The essence of the method is quite original: the “extract” from the vegetable is dissolved in water, then applied to a kind of “blotter” and the composition of the diverging circles is analyzed. In this case, the substance is divided into layers – various components that interact differently with the sorbent. Scientists need to count the number of required components concentrated in a separate layer.

Nowadays, more expensive and more advanced chromatography methods have emerged that make it possible to determine very low concentrations of substances with very high accuracy. But in order to determine the amount of antioxidants in vegetables, Professor Gins used simple paper chromatography.

“A modern chromatograph works on the Big Data principle (processes a huge amount of information. – “Oh”) and produces as a result all the data that it records,” explains Murat Sabirovich. “As a result, we would have to spend a lot of effort to organize this data. We didn’t need such details. Therefore, we divided all phenolic compounds into 4 groups depending on the effect on the body and determined the concentration of substances in each variety using classical equipment.

If we compare the effect of antioxidants in plant leaves and their tubers, leafy vegetables, as a rule, contain substances that strengthen blood vessels and the immune system in general, and root vegetables accumulate special polymer phenolic compounds that are involved in the construction of cells and regeneration of the body.

It turned out that leafy vegetables contain the most beneficial substances from a health point of view, and some of them are not cultivated in Russia.

The absolute champion, which collected the maximum amount of antioxidants from all groups at once, turned out to be the angustifolia vegetable chrysanthemum (it is not customary for us to eat it, but in Southeast Asia, China, Vietnam and especially in Japan they simply go crazy for it). Fruits are much inferior to leafy plants, but among them they also have their own champions in the amount of antioxidants. The top three are onions, tomatoes and bell peppers.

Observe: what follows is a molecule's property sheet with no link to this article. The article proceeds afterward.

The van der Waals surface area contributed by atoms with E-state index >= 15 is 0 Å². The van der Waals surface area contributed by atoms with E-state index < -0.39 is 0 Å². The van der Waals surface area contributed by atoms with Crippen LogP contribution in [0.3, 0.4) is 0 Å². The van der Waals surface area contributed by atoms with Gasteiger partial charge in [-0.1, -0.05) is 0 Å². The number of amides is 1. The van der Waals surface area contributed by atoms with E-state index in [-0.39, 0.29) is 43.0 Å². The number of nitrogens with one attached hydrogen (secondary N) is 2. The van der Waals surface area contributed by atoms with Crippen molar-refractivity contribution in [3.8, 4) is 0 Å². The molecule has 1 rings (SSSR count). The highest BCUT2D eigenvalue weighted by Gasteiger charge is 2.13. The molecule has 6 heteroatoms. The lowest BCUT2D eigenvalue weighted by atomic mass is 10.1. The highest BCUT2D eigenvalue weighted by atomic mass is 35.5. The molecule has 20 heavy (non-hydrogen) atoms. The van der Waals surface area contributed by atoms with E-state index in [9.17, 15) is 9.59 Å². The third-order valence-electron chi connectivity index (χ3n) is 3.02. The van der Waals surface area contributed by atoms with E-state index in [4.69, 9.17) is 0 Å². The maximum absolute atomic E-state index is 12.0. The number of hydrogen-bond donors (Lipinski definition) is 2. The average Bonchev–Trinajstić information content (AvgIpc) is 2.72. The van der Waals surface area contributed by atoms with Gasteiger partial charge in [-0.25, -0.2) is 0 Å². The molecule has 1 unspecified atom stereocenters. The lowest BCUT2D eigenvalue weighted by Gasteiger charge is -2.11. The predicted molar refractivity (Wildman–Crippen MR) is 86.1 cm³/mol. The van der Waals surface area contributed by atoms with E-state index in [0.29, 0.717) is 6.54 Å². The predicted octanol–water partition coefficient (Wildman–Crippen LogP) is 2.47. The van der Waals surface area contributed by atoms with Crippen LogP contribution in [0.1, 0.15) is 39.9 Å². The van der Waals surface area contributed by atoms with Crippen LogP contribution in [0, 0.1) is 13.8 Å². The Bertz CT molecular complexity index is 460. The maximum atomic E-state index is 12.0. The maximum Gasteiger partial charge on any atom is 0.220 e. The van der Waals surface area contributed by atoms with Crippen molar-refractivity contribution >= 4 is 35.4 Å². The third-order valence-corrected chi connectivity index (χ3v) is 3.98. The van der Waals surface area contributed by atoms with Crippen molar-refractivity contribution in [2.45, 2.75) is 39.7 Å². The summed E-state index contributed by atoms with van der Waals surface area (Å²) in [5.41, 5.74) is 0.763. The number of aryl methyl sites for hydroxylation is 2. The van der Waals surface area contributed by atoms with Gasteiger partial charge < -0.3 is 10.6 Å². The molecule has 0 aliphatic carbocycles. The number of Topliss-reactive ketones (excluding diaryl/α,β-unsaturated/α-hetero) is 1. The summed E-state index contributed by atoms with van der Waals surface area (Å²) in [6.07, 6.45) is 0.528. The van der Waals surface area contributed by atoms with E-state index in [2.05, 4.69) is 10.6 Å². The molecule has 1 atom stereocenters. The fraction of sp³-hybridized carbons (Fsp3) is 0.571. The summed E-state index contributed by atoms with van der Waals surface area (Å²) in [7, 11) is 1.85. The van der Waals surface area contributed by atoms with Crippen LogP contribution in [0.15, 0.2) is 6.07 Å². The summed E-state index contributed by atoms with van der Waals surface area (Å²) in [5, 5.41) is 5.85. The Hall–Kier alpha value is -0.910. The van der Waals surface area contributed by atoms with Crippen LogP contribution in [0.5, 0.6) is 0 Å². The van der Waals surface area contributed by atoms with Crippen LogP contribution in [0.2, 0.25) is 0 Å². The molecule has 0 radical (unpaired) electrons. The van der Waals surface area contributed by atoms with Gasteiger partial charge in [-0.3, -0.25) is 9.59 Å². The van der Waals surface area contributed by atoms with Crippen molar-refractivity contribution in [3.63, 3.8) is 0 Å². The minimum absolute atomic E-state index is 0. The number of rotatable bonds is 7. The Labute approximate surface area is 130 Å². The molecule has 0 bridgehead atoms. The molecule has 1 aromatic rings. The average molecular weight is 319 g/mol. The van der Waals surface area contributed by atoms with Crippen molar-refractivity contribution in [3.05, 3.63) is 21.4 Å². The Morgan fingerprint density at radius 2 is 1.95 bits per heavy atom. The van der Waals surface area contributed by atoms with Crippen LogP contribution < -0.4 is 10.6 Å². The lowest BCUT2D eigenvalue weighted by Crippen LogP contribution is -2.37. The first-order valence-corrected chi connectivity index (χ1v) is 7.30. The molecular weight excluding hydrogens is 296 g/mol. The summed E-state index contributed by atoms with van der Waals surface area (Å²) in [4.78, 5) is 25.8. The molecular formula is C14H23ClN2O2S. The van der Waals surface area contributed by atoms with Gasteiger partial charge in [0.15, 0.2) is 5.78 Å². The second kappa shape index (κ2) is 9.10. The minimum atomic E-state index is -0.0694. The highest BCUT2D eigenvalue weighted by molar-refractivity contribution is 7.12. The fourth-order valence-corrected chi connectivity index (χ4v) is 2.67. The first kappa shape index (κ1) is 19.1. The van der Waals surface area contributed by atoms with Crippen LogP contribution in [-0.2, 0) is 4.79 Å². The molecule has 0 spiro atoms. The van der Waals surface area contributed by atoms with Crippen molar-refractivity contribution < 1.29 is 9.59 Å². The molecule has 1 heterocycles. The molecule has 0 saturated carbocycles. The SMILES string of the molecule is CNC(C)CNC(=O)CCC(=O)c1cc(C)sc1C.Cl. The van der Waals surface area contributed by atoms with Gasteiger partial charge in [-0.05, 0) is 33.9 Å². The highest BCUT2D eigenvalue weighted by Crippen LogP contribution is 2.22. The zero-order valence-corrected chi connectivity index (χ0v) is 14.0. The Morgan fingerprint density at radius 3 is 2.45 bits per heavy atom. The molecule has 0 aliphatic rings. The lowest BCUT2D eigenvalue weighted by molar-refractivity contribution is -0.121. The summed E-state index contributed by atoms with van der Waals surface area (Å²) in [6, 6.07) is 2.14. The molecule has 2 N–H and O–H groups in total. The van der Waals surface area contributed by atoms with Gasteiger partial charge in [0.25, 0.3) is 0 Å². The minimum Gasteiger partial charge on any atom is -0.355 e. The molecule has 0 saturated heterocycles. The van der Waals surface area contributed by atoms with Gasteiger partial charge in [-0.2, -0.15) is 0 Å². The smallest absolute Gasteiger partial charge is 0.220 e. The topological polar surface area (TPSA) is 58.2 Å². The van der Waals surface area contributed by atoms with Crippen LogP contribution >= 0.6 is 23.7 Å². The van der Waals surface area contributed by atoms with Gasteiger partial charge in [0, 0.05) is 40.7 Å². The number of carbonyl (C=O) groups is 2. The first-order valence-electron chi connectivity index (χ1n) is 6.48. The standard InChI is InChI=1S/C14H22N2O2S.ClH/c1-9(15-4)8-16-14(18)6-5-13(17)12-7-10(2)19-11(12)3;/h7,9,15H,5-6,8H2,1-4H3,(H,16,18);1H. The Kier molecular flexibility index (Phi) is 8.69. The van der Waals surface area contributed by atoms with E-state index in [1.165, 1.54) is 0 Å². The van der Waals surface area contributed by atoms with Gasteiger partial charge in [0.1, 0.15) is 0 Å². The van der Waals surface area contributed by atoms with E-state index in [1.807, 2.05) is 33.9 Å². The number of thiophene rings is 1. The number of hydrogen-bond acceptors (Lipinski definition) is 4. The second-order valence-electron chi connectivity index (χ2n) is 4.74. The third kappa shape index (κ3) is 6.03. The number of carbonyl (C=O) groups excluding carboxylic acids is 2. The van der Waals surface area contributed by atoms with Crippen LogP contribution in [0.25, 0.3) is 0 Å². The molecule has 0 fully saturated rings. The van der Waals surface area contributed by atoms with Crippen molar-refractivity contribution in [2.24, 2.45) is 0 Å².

Most of all, however, researchers are inspired not by well-known products, but by new ones (for the majority of our consumers), with which they have special hopes. What are we talking about?

“Fox Tail” and more

We enter the treasure trove of the Vegetable Science Center, a large room with endless tables covered with newspapers. They are covered with a scattering of huge purple panicles. The panicles have a homely scent of dried flowers and a little beetroot, and countless beads of black shiny seeds fall from them onto the newspapers. This is amaranth, or, in simple terms, “fox tail”.

Amaranth is the pride of Professor Gins. From the leaves of this plant, the institute’s specialists for the first time created a biologically active supplement in the form of herbal tea. This tea is simply a storehouse of antioxidants. Dehydroquercetin, quercetin, amaranthine.

and other biologically active substances contained in amaranth herbal tea help strengthen the immune system and increase visual acuity. Herbal tea also works as a prebiotic, stimulating the growth of beneficial bacteria in the intestines.